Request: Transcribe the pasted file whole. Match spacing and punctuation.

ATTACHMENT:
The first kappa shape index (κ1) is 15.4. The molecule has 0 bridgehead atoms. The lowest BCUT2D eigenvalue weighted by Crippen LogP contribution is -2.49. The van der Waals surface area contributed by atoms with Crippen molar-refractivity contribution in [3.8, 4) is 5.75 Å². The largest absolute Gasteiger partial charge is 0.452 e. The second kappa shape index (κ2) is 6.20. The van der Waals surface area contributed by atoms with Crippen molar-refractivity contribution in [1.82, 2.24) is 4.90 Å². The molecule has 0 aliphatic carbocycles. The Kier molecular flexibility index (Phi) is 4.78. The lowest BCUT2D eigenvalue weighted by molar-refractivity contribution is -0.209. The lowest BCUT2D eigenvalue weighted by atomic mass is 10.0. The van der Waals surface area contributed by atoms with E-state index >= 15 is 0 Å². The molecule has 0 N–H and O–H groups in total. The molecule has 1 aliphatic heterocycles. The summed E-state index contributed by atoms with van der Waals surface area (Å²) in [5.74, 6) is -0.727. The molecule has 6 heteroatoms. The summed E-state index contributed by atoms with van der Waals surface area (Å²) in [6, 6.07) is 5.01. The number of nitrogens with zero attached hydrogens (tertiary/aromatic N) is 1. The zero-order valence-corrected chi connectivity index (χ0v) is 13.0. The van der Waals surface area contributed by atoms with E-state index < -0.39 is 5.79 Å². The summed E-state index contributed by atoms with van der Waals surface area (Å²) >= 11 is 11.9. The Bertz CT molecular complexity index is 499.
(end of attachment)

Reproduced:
The first kappa shape index (κ1) is 15.4. The molecule has 0 bridgehead atoms. The lowest BCUT2D eigenvalue weighted by Crippen LogP contribution is -2.49. The van der Waals surface area contributed by atoms with Crippen molar-refractivity contribution in [3.8, 4) is 5.75 Å². The largest absolute Gasteiger partial charge is 0.452 e. The second kappa shape index (κ2) is 6.20. The van der Waals surface area contributed by atoms with Crippen molar-refractivity contribution in [1.82, 2.24) is 4.90 Å². The molecule has 0 aliphatic carbocycles. The Kier molecular flexibility index (Phi) is 4.78. The lowest BCUT2D eigenvalue weighted by molar-refractivity contribution is -0.209. The lowest BCUT2D eigenvalue weighted by atomic mass is 10.0. The van der Waals surface area contributed by atoms with E-state index >= 15 is 0 Å². The molecule has 0 N–H and O–H groups in total. The molecule has 1 aliphatic heterocycles. The summed E-state index contributed by atoms with van der Waals surface area (Å²) in [5.74, 6) is -0.727. The molecule has 6 heteroatoms. The summed E-state index contributed by atoms with van der Waals surface area (Å²) in [6, 6.07) is 5.01. The number of nitrogens with zero attached hydrogens (tertiary/aromatic N) is 1. The zero-order valence-corrected chi connectivity index (χ0v) is 13.0. The van der Waals surface area contributed by atoms with E-state index < -0.39 is 5.79 Å². The summed E-state index contributed by atoms with van der Waals surface area (Å²) >= 11 is 11.9. The Bertz CT molecular complexity index is 499.